Burroughs Hangs with Kerouac Again

An exegesis of Burroughs’ novel The Soft Machine, a calligraphic painting of his used for the novel’s dust jacket, and a photograph of his typewriter. The William S. Burroughs Archive, The Henry W. and Albert A. Berg Collection of English and American Literature, The New York Public Library. Photo: The New York Public Library

from the NY Public Library site:

The New York Public Library Acquires Archive of Avant-Garde Beat Writer William S. Burroughs

Collection Joins the Archives of Jack Kerouac and Other Beat-Related Materials in the Library’s Berg Collection, the Leading Center for Study of Beat Literature

The New York Public Library’s Henry W. and Albert A. Berg Collection of English and American Literature has acquired the archive of the avant-garde Beat writer William S. Burroughs (1914-1997). Containing Burroughs’ manuscripts and correspondence from the early 1950s to the early 1970s, the richest portion of his writing career, and including items such as the typescript and draft versions of his seminal novel The Naked Lunch, the archive previously had only two private owners aside from Burroughs himself and has never been publicly accessible.

“Burroughs’ archive is a fantastic addition to the Berg Collection and solidifies The New York Public Library’s position as the world’s leading center for the study of Beat literature,” said Dr. Paul LeClerc, President and Chief Executive Officer of The New York Public Library. “The Burroughs Archive joins the Jack Kerouac Archive, as well as manuscripts, letters, and other items created by and related to Allen Ginsberg and Gregory Corso, and a very large collection of Beat and Beat-related books, pamphlets, broadsides, and photographs.”

The papers were originally assembled and organized in 1972 by Burroughs and his friend and occasional collaborator, the avant-garde Swiss-Canadian painter Brion Gysin. It was catalogued by renowned Beat historian and author Barry Miles and originally sold to Roberto Altmann of Liechtenstein. This effort resulted in the publication of The Descriptive Catalogue of the William S. Burroughs Archive (1973). The Library acquired the archive from noted book collector and attorney Robert H. and his wife Donna L. Jackson, of Shaker Heights, Ohio. The agent for the sale was Ken Lopez of Massachusetts, a noted rare book and manuscript dealer specializing in modern American and British literature.

The archive’s correspondence includes hundreds of unpublished letters to Burroughs, often accompanied by carbon copies of Burroughs’ replies, from scores of writers and artists, including Jack Kerouac, Lawrence Ferlinghetti, Gregory Corso, Terry Southern, Timothy Leary, J.G. Ballard, Leroi Jones (Amiri Baraka), the French sound poet Henri Chopin, and especially numerous examples from Allen Ginsberg and Paul Bowles. Unpublished letters to Burroughs include letters from Kerouac, Leary, Ginsberg, Leroi Jones, Chopin, Corso, Ferlinghetti, Bowles, and Southern.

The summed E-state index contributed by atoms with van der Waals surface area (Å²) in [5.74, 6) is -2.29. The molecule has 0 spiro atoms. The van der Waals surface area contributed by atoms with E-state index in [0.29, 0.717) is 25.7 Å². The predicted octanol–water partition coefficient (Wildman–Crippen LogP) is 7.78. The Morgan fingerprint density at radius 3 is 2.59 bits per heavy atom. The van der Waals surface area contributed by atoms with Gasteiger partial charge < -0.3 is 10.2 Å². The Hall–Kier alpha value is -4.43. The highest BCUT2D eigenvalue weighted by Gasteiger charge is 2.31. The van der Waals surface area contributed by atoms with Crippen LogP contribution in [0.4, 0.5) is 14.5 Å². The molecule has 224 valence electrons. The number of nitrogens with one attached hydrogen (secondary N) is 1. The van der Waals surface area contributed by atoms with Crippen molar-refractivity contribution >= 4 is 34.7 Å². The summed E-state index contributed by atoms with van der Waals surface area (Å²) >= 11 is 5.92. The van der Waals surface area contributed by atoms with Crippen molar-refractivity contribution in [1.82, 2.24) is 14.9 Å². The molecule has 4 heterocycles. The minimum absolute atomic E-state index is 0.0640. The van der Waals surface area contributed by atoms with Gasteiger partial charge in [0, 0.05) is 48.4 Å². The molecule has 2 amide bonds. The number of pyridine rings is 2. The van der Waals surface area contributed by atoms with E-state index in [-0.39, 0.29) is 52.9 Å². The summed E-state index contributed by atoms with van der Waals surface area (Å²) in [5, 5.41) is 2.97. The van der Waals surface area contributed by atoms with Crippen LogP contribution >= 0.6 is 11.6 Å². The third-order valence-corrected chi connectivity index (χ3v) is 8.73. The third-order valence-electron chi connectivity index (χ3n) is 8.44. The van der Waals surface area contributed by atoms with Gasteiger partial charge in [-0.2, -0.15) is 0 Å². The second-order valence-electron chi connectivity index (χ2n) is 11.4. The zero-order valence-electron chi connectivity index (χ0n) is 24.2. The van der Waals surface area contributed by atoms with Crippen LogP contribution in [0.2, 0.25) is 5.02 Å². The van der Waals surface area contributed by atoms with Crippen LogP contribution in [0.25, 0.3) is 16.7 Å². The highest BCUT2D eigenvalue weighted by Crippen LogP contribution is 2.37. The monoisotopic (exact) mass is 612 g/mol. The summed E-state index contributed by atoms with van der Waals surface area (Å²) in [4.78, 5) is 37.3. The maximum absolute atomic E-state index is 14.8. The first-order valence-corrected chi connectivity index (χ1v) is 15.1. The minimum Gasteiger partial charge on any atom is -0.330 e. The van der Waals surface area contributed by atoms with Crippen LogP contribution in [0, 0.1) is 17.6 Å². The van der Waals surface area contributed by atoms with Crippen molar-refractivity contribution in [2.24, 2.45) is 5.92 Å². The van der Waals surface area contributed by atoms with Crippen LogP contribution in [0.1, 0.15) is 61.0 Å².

“Not only was Burroughs one of the three progenitors of the Beat movement and an avant-garde writer who influenced and was influenced by such movements as Surrealism, Fluxus, British ‘New Wave’ Science Fiction, the Post-Beat, and Concrete Poetry, but he may also be regarded as one of twentieth-century America’s great satirists, fiercely sinister and corrosive,” said Isaac Gewirtz, Curator of the Berg Collection. “This aspect of his work complements the archives of Terry Southern and Bruce Jay Friedman, which are also in the Berg. The addition of Burroughs’ papers has created a particularly rich resource for the study of alternative versions of the post-War myth of the American dream. The archive is particularly interesting because Burroughs clearly intended it, primarily through its organization and the art/word illustrations on its folders, to be read and absorbed as a work of art in itself.”

“Preserving archives that show the development of an artist’s work from ideas to final form is invaluable to researchers,” said David S. Ferriero, Andrew W. Mellon Director and Chief Executive of the Research Libraries. “In other divisions of The New York Public Library’s Research Libraries, scholars have access to books, essays, articles, screenplays, photos, and numerous additional materials that reflect the broad impact of these works once they enter the culture at large. The Library offers researchers the opportunity to trace a work’s life from artistic impulse to its ongoing influence in today’s culture.”

“Donna and I are most pleased that this important material by one of America’s greatest creative talents will have a good home at The New York Public Library, making it available to scholars, students, and anyone interested in the origins of the Beat Generation,” said Robert Jackson.

(Visited 67 times, 1 visits today)

You may also like...

Leave a Reply

Your email address will not be published. Required fields are marked *